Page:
OptiSeLL

Optimizing Second Language Learning: An Examination of Individual Differences in Speech Processing and their Role in Language Learning


OptiSeLL_image

Even though multilingualism is highly prevalent in Europe, those who speak a second or third language often differ substantially from native speakers in ways that hinder efficient communication. Despite it being acknowledged that individual differences play a critical role in learning a foreign language, the majority of research has focused on a narrow subset of factors such as learning strategies and personality traits. OptiSeLL aims to expand this exploration by looking at individual differences in phonological processing and the role they play in second language acquisition. OptiSeLL is based on recent findings from basic research in psycholinguistics showing that listeners differ substantially in how they process the speech signal. Our aim is to expand these novel findings and assess the degree to which they can be applied to second language learning. OptiSeLL specific objectives are to:

1. Examine whether individual differences in speech processing affect the acquisition of new phonological contrasts.

2. Examine whether such differences can also affect novel word learning.

3. Assess the degree to which exposure to different phonetic systems may lead to a more flexible speech processing.

In other words, this project will take advantage of the existing individual variability to identify the key factors that facilitate second language learning, possibly through the development of flexible speech perception systems. Once known, we can then explore how we can manipulate these factors to design educational environments that support flexible communication and efficient language learning. In addition, the findings of this project will be of high theoretical significance to the field as they will considerably advance our understanding of basic speech perception mechanisms.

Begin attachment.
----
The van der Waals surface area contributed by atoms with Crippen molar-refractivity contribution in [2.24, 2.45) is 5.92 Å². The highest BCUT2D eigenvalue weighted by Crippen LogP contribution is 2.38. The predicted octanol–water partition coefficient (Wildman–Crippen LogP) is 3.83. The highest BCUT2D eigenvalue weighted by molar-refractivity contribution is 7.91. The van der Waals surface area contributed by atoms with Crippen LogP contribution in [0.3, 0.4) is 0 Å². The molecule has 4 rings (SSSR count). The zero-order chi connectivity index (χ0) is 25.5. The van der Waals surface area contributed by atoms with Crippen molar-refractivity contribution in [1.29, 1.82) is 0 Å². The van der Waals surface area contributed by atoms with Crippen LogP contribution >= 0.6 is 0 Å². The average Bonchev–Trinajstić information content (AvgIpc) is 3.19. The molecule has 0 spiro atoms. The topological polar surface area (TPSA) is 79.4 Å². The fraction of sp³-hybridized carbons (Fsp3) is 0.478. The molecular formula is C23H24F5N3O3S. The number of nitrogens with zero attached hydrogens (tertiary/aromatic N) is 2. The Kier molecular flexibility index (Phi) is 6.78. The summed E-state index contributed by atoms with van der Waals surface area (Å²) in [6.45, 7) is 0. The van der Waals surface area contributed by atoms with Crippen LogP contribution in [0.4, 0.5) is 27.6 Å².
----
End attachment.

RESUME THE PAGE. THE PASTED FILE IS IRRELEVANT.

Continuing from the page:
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Relevant report(s)

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Publications

Apfelbaum, S. K., Kutlu, E., McMurray, B., & Kapnoula, E.C. (Submitted). Donít Force It! Gradient Speech Categorization Calls for Continuous Categorization Tasks. preprint pdf

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Kapnoula, E.C., & McMurray, B. (2021). Idiosyncratic use of bottom-up and top-down information leads to differences in speech perception flexibility: Converging evidence from ERPs and eye-tracking. Brain and Language, 223. Doi:10.1016/j.bandl.2021.105031. pdf

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Kapnoula, E.C. (2021). On the locus of L2 lexical fuzziness: Insights from L1 spoken word recognition and novel word learning. Frontiers in Psychology, 12, 689052. pdf

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Kapnoula, E.C., Edwards, J., & McMurray, B. (2021). Gradient activation of speech categories facilitates listenersí recovery from lexical garden paths, but not perception of speech-in-noise. Journal of Experimental Psychology: Human Perception and Performance, 47(4), 578-595. pdf

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Conference presentations

Kapnoula, E.C. & Samuel, A.G. (2021). Individual differences in L1 speech perception and L2 learning: The role of sensitivity to within-category differences. Oral presentation at Bilingualism Matters Research Symposium 2021 (BMRS21), Edinburgh, UK (hosted virtually).

Kapnoula, E.C. & McMurray, B. (2021). Individual differences in speech perception: Evidence for gradiency in the face of category-driven perceptual warping. Oral presentation at the 180th Meeting of the Acoustical Society of America - Acoustics in Focus (hosted virtually).

ASA21

Kapnoula, E.C. & McMurray, B. (2019). What can continuous responses tell us about phoneme categorization? Oral presentation at the 21st Conference of the European Society for Cognitive Psychology (ESCoP), Tenerife, Spain.

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This project has received funding from the European Unionís Horizon 2020 research and innovation programme under the Marie Sklodowska-Curie grant agreement No 793919.